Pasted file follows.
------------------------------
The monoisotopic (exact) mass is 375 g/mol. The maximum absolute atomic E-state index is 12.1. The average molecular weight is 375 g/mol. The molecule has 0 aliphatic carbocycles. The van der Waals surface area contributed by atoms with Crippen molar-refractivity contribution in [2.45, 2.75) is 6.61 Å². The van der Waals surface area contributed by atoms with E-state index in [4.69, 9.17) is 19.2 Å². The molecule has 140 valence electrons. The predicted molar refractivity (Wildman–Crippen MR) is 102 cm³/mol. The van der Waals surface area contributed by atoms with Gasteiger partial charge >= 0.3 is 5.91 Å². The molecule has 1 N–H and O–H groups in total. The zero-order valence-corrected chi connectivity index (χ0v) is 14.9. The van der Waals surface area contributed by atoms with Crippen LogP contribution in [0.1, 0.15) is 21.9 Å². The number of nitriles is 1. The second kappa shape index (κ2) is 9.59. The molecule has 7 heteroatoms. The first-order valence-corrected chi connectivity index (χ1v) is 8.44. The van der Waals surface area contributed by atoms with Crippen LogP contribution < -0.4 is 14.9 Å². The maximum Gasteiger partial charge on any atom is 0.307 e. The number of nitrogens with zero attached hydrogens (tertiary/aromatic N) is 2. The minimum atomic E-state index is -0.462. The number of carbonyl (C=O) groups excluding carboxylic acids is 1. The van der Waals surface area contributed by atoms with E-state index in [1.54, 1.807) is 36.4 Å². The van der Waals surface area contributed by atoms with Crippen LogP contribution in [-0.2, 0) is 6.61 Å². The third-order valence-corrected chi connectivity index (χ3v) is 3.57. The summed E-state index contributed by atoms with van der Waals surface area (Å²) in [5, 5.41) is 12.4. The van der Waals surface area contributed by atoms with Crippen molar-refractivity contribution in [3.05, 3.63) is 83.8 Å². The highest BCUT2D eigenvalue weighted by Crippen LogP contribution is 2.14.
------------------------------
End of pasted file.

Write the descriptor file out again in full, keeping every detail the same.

The monoisotopic (exact) mass is 375 g/mol. The maximum absolute atomic E-state index is 12.1. The average molecular weight is 375 g/mol. The molecule has 0 aliphatic carbocycles. The van der Waals surface area contributed by atoms with Crippen molar-refractivity contribution in [2.45, 2.75) is 6.61 Å². The van der Waals surface area contributed by atoms with E-state index in [4.69, 9.17) is 19.2 Å². The molecule has 140 valence electrons. The predicted molar refractivity (Wildman–Crippen MR) is 102 cm³/mol. The van der Waals surface area contributed by atoms with Gasteiger partial charge >= 0.3 is 5.91 Å². The molecule has 1 N–H and O–H groups in total. The zero-order valence-corrected chi connectivity index (χ0v) is 14.9. The van der Waals surface area contributed by atoms with Crippen LogP contribution in [0.1, 0.15) is 21.9 Å². The number of nitriles is 1. The second kappa shape index (κ2) is 9.59. The molecule has 7 heteroatoms. The first-order valence-corrected chi connectivity index (χ1v) is 8.44. The van der Waals surface area contributed by atoms with Crippen LogP contribution < -0.4 is 14.9 Å². The maximum Gasteiger partial charge on any atom is 0.307 e. The number of nitrogens with zero attached hydrogens (tertiary/aromatic N) is 2. The minimum atomic E-state index is -0.462. The number of carbonyl (C=O) groups excluding carboxylic acids is 1. The van der Waals surface area contributed by atoms with E-state index in [1.54, 1.807) is 36.4 Å². The van der Waals surface area contributed by atoms with Crippen LogP contribution in [-0.2, 0) is 6.61 Å². The third-order valence-corrected chi connectivity index (χ3v) is 3.57. The summed E-state index contributed by atoms with van der Waals surface area (Å²) in [5, 5.41) is 12.4. The van der Waals surface area contributed by atoms with Crippen molar-refractivity contribution in [3.05, 3.63) is 83.8 Å². The highest BCUT2D eigenvalue weighted by Crippen LogP contribution is 2.14.